Statistical analysis

When necessary, the data were transformed and normalized. Thus, all data on plant traits met the assumptions of normality and homogeneity of variance prior to analysis. One-way ANOVA was applied to test the effects of the soil treatment on plant traits. Growth traits were analysed using a three-way nested ANOVA with soil nutrient heterogeneity (homogeneous vs. heterogeneous), growth form (phalanx vs. guerrilla), and species nested within growth forms as factors. All data analyses were performed using SPSS 22.0 (SPSS, Chicago, IL, United States).


Soil nutrient heterogeneity had significant effects on the ramet number and belowground/aboveground biomass ratio, while clonal growth form did not significantly affect aboveground biomass or spacer length (Table 1). Soil nutrient heterogeneity x growth form had significant effects on the biomass and morphological characteristics, except spacer diameter, of the seven species (Table 1).

Table 1 Results of the three-way nested ANOVA examining the effects of soil nutrient heterogeneity (homogeneous vs. heterogeneous), growth form (phalanx vs. guerrilla), species (nested within growth forms) and their interaction on growth traits

Guerrilla clonal plants

The heterogeneous soil treatment had a positive impact on the growth performance of guerrilla clonal plants. For example, the heterogeneous soil treatment significantly increased the biomass and morphological characteristics, except the belowground/aboveground biomass ratio, of T. orientalis (Figs. 3 and 4). Significantly higher biomass and spacer length were observed in P. australis in the heterogeneous soil treatment (Figs. 3 and 4). Additionally, the heterogeneous soil treatment significantly affected biomass accumulation and allocation, and increased some morphological traits (plant height, ramet number, spacer length) in guerrilla clonal plants. However, for S. yagara, a significantly higher ramet number and spacer diameter were observed in the heterogeneous soil treatment (Fig. 4).

Fig. 3
figure 3

Effects of substrate heterogeneity on biomass accumulation and distribution in seven clonal plants. Values are a aboveground biomass, b belowground biomass, c total biomass, and d belowground/aboveground biomass ratio. Values are means ± SEs. The bars with different lowercase letters are significantly different

Fig. 4
figure 4

Effects of substrate heterogeneity on the morphological traits of seven clonal plants. Values are a plant height, b ramet number, c spacer diameter, and d spacer length. Values are means ± SEs. The bars with different lowercase letters are significantly different

Phalanx clonal plants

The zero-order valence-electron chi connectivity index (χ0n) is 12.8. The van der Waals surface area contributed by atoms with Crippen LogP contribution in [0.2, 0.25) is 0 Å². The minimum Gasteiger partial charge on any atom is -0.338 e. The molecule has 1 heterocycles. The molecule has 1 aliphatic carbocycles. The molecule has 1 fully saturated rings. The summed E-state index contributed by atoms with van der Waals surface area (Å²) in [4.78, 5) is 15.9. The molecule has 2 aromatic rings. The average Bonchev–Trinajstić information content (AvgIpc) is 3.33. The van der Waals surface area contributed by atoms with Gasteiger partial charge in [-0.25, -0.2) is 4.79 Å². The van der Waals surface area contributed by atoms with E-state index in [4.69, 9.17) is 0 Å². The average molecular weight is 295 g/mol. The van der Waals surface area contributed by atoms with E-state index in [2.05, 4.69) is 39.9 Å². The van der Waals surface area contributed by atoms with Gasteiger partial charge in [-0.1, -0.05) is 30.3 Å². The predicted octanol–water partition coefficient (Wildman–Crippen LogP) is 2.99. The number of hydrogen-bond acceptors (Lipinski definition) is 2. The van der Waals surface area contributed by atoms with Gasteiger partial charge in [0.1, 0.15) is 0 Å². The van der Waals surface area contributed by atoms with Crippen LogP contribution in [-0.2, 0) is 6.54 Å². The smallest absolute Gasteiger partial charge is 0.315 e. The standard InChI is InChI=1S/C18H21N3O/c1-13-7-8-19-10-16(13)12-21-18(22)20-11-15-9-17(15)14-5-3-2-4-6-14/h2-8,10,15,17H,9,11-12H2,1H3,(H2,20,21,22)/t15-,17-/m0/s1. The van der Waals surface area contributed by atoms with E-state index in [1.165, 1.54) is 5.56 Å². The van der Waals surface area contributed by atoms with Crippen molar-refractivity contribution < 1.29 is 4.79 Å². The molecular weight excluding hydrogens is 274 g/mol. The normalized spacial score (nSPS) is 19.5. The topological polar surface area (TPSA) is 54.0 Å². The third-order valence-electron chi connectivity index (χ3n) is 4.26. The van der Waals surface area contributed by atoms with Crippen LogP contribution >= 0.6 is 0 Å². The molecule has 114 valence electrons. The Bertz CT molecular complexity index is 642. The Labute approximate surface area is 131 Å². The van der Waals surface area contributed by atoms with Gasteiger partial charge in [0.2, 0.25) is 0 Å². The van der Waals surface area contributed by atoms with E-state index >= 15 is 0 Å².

The heterogeneous soil treatment had a negative impact on the growth performance of the phalanx clonal plants. For example, significantly lower biomass of A. calamus was observed in the heterogeneous soil treatment, but no effect was observed on its morphological characteristics (Figs. 3 and 4). The heterogeneous soil treatment significantly increased the belowground biomass, total biomass, belowground/aboveground biomass ratio and plant height of S. tabernaemontani (Figs. 3 and 4). The heterogeneous soil treatment significantly decreased the growth traits, except the spacer diameter, of B. umbellatus (Figs. 3 and 4).


A few experimental results have shown that resource heterogeneity can increase plant performance, as measured by the accumulation and allocation of biomass. This has been observed at the levels of individual plants, populations and whole communities [3, 16 and 22]. However, other experiments have demonstrated that the positive responses of clonal plants to resource heterogeneity may not always be adaptive or may be temporary [10, 17, 27 and 45]. In this study, the performance of clonal wetland plants in heterogeneous environments was correlated with the type of clonal growth forms. For example, the heterogeneous distribution of nutrients in the soil substrate significantly increased the growth performance of the guerrilla clonal plants (T. orientalis; Figs. 3 and 4), but the homogeneous distribution of nutrients in the soil substrate significantly increased the growth performance of the phalanx clonal plants (A. calamus, S. tabernaemontani and B. umbellatus; Figs. 3 and 4). This may be because guerrilla clonal plants can spread rapidly and produce offspring vegetatively by forming flexible, spreading offspring ramets, which have access to dispersed resources. Phalanx clonal plants usually spread slowly and form aggregated clones, which have access to centralized resources [8, 29, 31]. In addition, some species exhibit a trade-off between the two growth forms in different habits and successional stages. For instance, Leymus secalinus can respond and adapt to small-scale heterogeneity in its resource supply by altering the plasticity of its spacer morphology [41]. Therefore, guerrilla clonal plants may be better suited to a heterogeneous distribution of soil nutrients, and phalanx clonal plants show significantly enhanced growth performance in homogeneous soil nutrient conditions.